To found a conjecture on this and the name only may be thought unwarrantable therefore I will only observe without laying any stress on it that by allowing a small latitude of signification to the word limber the present local name might possibly proceed from the ancient existence here of what is called a Rocking stone but to this idea I have not learnt any tradition that can give support.
About a mile and a half also from the site of the before mentioned kissing stone but more southerly near the village of Marden is a remarkable markable tumulus called Hatfield Barrow the only work of the kind I believe to be found in this lowland vale although so very frequent on the elevated downs on both sides.
It stands in an enclosure and is above the usual size and nearly hemispherical it is surrounded by a broad circular intrenchment which from being constantly supplied with water by innate springs forms a sort of moat which does not become dry even in the midst of summer a circumstance I have never found attending any other barrow.
In this watery ditch the Menyanthes trifoliata or bogbean plentifully grows a plant which I have not seen elsewhere in that neighbourhood.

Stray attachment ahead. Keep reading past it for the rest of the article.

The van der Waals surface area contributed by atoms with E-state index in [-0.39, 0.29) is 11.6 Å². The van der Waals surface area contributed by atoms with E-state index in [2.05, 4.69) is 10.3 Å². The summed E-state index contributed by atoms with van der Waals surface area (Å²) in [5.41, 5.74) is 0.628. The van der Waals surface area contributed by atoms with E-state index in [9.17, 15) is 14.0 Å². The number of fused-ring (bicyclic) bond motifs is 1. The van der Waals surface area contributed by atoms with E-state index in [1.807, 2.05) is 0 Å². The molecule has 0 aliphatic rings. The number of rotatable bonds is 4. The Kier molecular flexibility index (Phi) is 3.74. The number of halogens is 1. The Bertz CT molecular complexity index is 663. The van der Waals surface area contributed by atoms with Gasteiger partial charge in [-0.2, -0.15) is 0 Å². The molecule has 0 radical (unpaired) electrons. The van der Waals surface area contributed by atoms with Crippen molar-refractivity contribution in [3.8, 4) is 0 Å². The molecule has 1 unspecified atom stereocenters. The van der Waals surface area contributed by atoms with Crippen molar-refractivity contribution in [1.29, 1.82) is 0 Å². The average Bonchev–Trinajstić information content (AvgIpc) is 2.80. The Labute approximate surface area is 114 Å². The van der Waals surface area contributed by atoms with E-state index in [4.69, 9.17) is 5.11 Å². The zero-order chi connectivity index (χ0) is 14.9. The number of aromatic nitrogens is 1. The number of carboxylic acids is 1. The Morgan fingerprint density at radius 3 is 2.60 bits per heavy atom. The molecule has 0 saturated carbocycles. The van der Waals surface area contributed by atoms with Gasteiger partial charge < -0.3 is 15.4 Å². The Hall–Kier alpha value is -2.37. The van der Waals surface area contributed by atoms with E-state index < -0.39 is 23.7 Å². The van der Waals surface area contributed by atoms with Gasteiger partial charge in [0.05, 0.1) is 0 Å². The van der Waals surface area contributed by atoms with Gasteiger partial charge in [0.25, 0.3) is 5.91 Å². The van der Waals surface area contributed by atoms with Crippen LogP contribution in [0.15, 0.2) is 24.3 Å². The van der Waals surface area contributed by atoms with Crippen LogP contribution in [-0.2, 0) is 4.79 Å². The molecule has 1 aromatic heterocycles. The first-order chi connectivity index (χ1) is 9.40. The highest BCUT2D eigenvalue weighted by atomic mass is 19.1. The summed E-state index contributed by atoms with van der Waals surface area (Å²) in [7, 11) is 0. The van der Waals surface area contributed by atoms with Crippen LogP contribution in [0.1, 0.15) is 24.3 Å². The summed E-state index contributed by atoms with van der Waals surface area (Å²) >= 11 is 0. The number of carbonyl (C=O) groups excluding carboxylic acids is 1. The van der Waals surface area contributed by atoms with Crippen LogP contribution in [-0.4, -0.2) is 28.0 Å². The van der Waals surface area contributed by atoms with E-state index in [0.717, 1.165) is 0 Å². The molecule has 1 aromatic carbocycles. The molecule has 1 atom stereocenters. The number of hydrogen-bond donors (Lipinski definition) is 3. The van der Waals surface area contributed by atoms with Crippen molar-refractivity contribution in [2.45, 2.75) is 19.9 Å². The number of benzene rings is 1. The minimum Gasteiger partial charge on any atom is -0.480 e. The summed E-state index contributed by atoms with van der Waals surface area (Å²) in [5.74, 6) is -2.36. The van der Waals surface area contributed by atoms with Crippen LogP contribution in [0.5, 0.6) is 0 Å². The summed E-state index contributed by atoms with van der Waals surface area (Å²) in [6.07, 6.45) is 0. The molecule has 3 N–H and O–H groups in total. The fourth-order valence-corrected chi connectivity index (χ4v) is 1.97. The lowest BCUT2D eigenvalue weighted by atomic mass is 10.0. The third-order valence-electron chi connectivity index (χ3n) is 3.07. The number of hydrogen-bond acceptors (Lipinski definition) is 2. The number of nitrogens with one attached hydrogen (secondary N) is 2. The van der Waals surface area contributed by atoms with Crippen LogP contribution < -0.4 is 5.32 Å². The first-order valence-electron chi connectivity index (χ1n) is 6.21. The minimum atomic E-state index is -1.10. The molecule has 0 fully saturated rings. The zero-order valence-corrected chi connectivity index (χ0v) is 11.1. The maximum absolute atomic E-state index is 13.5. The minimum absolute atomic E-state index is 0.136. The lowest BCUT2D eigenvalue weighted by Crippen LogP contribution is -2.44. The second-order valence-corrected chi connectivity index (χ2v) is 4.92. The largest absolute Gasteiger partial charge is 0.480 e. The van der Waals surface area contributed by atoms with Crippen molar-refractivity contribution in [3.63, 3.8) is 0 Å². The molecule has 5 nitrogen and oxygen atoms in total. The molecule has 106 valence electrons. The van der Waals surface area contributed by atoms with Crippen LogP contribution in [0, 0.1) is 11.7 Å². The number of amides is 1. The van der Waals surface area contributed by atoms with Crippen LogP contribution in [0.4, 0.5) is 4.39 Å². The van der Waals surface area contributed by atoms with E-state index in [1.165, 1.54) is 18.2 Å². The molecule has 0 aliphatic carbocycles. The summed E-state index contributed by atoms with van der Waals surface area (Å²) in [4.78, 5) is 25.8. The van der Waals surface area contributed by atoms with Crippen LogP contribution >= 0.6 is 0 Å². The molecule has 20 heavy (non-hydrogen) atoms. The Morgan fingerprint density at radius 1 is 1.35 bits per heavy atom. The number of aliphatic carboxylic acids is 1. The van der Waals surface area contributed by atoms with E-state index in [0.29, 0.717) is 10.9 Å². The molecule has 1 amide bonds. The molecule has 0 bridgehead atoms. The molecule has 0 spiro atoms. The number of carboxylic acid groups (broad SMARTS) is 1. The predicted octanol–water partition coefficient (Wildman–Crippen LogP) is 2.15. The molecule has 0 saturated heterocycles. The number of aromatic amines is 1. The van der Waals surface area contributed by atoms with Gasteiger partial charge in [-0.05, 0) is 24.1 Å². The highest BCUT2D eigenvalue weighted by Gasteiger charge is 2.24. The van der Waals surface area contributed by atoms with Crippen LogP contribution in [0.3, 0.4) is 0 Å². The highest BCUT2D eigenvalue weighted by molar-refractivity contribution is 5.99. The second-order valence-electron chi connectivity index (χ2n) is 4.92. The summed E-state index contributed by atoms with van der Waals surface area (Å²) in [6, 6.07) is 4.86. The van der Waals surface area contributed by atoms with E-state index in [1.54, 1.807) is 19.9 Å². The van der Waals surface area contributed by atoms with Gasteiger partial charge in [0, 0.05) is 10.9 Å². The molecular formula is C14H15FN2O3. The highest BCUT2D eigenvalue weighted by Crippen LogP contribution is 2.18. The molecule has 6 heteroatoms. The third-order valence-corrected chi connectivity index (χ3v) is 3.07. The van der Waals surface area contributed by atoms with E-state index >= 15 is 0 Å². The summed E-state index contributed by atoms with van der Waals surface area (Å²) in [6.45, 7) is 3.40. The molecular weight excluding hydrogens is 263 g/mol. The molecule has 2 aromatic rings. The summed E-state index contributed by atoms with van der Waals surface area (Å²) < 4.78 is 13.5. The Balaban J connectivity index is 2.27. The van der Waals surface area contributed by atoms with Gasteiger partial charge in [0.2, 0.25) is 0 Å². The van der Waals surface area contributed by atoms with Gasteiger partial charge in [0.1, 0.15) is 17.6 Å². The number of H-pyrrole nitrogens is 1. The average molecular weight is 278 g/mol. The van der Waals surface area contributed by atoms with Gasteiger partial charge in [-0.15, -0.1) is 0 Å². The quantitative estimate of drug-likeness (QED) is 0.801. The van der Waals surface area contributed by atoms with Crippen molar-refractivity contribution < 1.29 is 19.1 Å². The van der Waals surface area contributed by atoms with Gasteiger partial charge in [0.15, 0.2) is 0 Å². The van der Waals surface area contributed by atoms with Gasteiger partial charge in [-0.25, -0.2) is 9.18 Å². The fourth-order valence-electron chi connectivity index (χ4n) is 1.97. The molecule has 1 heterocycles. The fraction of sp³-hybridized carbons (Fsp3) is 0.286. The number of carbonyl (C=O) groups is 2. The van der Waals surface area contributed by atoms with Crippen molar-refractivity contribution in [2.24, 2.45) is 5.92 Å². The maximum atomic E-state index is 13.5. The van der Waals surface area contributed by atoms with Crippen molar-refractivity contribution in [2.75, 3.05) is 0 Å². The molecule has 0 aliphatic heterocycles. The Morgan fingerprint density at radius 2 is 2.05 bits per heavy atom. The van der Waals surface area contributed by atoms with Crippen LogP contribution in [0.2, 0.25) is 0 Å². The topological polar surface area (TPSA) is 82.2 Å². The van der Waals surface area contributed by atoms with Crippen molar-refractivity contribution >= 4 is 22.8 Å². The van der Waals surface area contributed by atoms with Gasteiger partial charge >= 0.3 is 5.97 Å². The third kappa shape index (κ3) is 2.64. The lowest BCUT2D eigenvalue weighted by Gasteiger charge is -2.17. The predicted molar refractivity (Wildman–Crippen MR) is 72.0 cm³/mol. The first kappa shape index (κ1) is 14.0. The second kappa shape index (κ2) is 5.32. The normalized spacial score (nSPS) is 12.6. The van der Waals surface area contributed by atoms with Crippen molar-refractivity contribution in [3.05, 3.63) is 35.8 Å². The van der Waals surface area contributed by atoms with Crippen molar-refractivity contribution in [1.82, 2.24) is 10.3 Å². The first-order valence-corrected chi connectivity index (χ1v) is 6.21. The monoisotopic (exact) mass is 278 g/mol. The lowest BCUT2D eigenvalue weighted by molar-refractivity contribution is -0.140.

The whole of the barrow is at present ploughed over and is said to be more fertile than the surrounding field I have seen it clothed with wheat ready for the sickle when the richness of colour and the beautiful undulations of the corn formed an object as pleasing as it was uncommon.
The ancient people who raised so many similar sepulchral monuments on the northern and southern tracts of downs are proved then by the testimony of Hatfield barrow to have been present at least for a short time in the intermediate vale and from its being the only barrow hereabouts it is probable their continuance here was but temporary This consideration strengthened by the concurrent though indirect support of the kissing stone seems to point out the path of those who slowly and patiently conducted across the vale such ponderous masses from one tract of downs to rear them on another.